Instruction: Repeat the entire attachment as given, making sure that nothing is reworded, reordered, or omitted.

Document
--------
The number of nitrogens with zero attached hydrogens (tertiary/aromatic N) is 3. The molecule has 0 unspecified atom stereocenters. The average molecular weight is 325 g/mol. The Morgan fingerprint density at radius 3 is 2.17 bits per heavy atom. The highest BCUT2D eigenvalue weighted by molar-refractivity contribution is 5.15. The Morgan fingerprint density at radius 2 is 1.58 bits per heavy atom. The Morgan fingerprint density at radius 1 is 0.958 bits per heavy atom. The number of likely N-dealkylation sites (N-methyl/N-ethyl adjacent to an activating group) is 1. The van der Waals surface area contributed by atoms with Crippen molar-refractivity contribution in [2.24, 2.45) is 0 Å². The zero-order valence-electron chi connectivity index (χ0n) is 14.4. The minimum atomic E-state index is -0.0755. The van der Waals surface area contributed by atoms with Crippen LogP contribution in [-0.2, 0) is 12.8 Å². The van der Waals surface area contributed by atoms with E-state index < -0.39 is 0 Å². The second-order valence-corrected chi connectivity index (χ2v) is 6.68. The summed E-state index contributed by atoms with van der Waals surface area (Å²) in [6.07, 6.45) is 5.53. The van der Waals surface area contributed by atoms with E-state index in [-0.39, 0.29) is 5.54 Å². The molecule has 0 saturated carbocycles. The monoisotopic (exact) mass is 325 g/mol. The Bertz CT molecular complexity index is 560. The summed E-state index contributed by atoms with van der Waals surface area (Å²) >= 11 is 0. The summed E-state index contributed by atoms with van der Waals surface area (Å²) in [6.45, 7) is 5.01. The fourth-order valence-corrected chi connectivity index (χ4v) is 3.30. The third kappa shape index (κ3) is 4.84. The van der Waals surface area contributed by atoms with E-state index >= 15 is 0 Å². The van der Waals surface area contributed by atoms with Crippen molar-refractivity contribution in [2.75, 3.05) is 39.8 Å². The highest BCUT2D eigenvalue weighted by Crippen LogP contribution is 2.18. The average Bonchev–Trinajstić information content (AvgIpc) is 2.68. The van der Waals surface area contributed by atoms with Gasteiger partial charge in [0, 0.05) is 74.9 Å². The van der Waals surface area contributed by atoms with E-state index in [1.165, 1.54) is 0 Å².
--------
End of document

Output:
The number of nitrogens with zero attached hydrogens (tertiary/aromatic N) is 3. The molecule has 0 unspecified atom stereocenters. The average molecular weight is 325 g/mol. The Morgan fingerprint density at radius 3 is 2.17 bits per heavy atom. The highest BCUT2D eigenvalue weighted by molar-refractivity contribution is 5.15. The Morgan fingerprint density at radius 2 is 1.58 bits per heavy atom. The Morgan fingerprint density at radius 1 is 0.958 bits per heavy atom. The number of likely N-dealkylation sites (N-methyl/N-ethyl adjacent to an activating group) is 1. The van der Waals surface area contributed by atoms with Crippen molar-refractivity contribution in [2.24, 2.45) is 0 Å². The zero-order valence-electron chi connectivity index (χ0n) is 14.4. The minimum atomic E-state index is -0.0755. The van der Waals surface area contributed by atoms with Crippen LogP contribution in [-0.2, 0) is 12.8 Å². The van der Waals surface area contributed by atoms with E-state index < -0.39 is 0 Å². The second-order valence-corrected chi connectivity index (χ2v) is 6.68. The summed E-state index contributed by atoms with van der Waals surface area (Å²) in [6.07, 6.45) is 5.53. The van der Waals surface area contributed by atoms with E-state index in [-0.39, 0.29) is 5.54 Å². The molecule has 0 saturated carbocycles. The monoisotopic (exact) mass is 325 g/mol. The Bertz CT molecular complexity index is 560. The summed E-state index contributed by atoms with van der Waals surface area (Å²) >= 11 is 0. The summed E-state index contributed by atoms with van der Waals surface area (Å²) in [6.45, 7) is 5.01. The fourth-order valence-corrected chi connectivity index (χ4v) is 3.30. The third kappa shape index (κ3) is 4.84. The van der Waals surface area contributed by atoms with E-state index >= 15 is 0 Å². The van der Waals surface area contributed by atoms with Crippen molar-refractivity contribution in [2.75, 3.05) is 39.8 Å². The highest BCUT2D eigenvalue weighted by Crippen LogP contribution is 2.18. The average Bonchev–Trinajstić information content (AvgIpc) is 2.68. The van der Waals surface area contributed by atoms with Gasteiger partial charge in [0, 0.05) is 74.9 Å². The van der Waals surface area contributed by atoms with E-state index in [1.165, 1.54) is 0 Å².